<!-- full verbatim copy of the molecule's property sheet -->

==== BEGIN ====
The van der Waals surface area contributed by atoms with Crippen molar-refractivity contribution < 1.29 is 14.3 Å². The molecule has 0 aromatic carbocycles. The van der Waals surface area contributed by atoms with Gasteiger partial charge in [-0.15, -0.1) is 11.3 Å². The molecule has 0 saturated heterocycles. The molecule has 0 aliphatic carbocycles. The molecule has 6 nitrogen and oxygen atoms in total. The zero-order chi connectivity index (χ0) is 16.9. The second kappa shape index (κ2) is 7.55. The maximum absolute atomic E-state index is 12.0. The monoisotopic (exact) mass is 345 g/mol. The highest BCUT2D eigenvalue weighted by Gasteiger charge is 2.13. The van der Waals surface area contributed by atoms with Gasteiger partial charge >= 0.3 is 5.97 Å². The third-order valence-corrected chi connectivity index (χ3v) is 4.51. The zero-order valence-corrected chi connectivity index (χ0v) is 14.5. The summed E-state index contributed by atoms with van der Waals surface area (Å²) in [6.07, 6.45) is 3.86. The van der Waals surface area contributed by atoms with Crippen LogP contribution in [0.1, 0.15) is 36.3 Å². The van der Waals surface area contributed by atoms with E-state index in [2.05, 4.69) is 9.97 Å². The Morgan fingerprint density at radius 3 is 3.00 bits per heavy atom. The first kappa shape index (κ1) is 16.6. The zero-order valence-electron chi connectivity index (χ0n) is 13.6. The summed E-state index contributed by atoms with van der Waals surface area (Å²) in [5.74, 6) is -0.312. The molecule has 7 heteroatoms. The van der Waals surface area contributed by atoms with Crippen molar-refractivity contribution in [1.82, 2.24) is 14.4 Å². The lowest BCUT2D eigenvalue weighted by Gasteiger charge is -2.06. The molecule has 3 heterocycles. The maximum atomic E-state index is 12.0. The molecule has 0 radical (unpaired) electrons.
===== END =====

The van der Waals surface area contributed by atoms with Crippen molar-refractivity contribution < 1.29 is 14.3 Å². The molecule has 0 aromatic carbocycles. The van der Waals surface area contributed by atoms with Gasteiger partial charge in [-0.15, -0.1) is 11.3 Å². The molecule has 0 saturated heterocycles. The molecule has 0 aliphatic carbocycles. The molecule has 6 nitrogen and oxygen atoms in total. The zero-order chi connectivity index (χ0) is 16.9. The second kappa shape index (κ2) is 7.55. The maximum absolute atomic E-state index is 12.0. The monoisotopic (exact) mass is 345 g/mol. The highest BCUT2D eigenvalue weighted by Gasteiger charge is 2.13. The van der Waals surface area contributed by atoms with Gasteiger partial charge >= 0.3 is 5.97 Å². The third-order valence-corrected chi connectivity index (χ3v) is 4.51. The zero-order valence-corrected chi connectivity index (χ0v) is 14.5. The summed E-state index contributed by atoms with van der Waals surface area (Å²) in [6.07, 6.45) is 3.86. The van der Waals surface area contributed by atoms with Crippen LogP contribution in [0.1, 0.15) is 36.3 Å². The van der Waals surface area contributed by atoms with E-state index in [2.05, 4.69) is 9.97 Å². The Morgan fingerprint density at radius 3 is 3.00 bits per heavy atom. The first kappa shape index (κ1) is 16.6. The zero-order valence-electron chi connectivity index (χ0n) is 13.6. The summed E-state index contributed by atoms with van der Waals surface area (Å²) in [5.74, 6) is -0.312. The molecule has 7 heteroatoms. The van der Waals surface area contributed by atoms with Crippen molar-refractivity contribution in [1.82, 2.24) is 14.4 Å². The lowest BCUT2D eigenvalue weighted by Gasteiger charge is -2.06. The molecule has 3 heterocycles. The maximum atomic E-state index is 12.0. The molecule has 0 radical (unpaired) electrons.